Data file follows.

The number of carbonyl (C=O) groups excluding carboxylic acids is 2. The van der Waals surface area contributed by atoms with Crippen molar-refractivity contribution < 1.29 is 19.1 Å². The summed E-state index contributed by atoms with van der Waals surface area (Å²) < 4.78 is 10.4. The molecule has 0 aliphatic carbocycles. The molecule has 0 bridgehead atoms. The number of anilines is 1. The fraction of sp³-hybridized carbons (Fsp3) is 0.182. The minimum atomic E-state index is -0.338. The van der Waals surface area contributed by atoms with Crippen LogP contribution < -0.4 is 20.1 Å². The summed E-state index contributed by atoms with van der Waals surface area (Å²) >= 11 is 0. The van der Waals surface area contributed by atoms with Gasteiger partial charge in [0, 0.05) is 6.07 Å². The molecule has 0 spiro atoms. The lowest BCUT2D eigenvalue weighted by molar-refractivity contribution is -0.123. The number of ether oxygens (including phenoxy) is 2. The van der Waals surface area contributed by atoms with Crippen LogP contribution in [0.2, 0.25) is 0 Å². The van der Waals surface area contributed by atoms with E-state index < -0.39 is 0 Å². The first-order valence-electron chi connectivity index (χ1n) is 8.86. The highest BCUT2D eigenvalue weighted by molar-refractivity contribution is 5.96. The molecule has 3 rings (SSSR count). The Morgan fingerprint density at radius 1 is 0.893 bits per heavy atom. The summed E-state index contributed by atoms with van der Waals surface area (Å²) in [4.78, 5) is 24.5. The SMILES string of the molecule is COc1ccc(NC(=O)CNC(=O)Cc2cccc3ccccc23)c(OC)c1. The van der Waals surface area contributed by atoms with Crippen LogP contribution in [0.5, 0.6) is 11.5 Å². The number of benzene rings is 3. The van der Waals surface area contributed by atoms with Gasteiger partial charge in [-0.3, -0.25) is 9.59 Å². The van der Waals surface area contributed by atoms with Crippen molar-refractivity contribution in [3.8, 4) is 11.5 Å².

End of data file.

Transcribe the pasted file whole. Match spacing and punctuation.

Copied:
The number of carbonyl (C=O) groups excluding carboxylic acids is 2. The van der Waals surface area contributed by atoms with Crippen molar-refractivity contribution < 1.29 is 19.1 Å². The summed E-state index contributed by atoms with van der Waals surface area (Å²) < 4.78 is 10.4. The molecule has 0 aliphatic carbocycles. The molecule has 0 bridgehead atoms. The number of anilines is 1. The fraction of sp³-hybridized carbons (Fsp3) is 0.182. The minimum atomic E-state index is -0.338. The van der Waals surface area contributed by atoms with Crippen LogP contribution < -0.4 is 20.1 Å². The summed E-state index contributed by atoms with van der Waals surface area (Å²) >= 11 is 0. The van der Waals surface area contributed by atoms with Gasteiger partial charge in [0, 0.05) is 6.07 Å². The molecule has 0 spiro atoms. The lowest BCUT2D eigenvalue weighted by molar-refractivity contribution is -0.123. The number of ether oxygens (including phenoxy) is 2. The van der Waals surface area contributed by atoms with Crippen LogP contribution in [0.2, 0.25) is 0 Å². The van der Waals surface area contributed by atoms with E-state index < -0.39 is 0 Å². The first-order valence-electron chi connectivity index (χ1n) is 8.86. The highest BCUT2D eigenvalue weighted by molar-refractivity contribution is 5.96. The molecule has 3 rings (SSSR count). The Morgan fingerprint density at radius 1 is 0.893 bits per heavy atom. The summed E-state index contributed by atoms with van der Waals surface area (Å²) in [4.78, 5) is 24.5. The SMILES string of the molecule is COc1ccc(NC(=O)CNC(=O)Cc2cccc3ccccc23)c(OC)c1. The van der Waals surface area contributed by atoms with Crippen LogP contribution in [0.5, 0.6) is 11.5 Å². The number of benzene rings is 3. The van der Waals surface area contributed by atoms with Gasteiger partial charge in [-0.3, -0.25) is 9.59 Å². The van der Waals surface area contributed by atoms with Crippen molar-refractivity contribution in [3.8, 4) is 11.5 Å².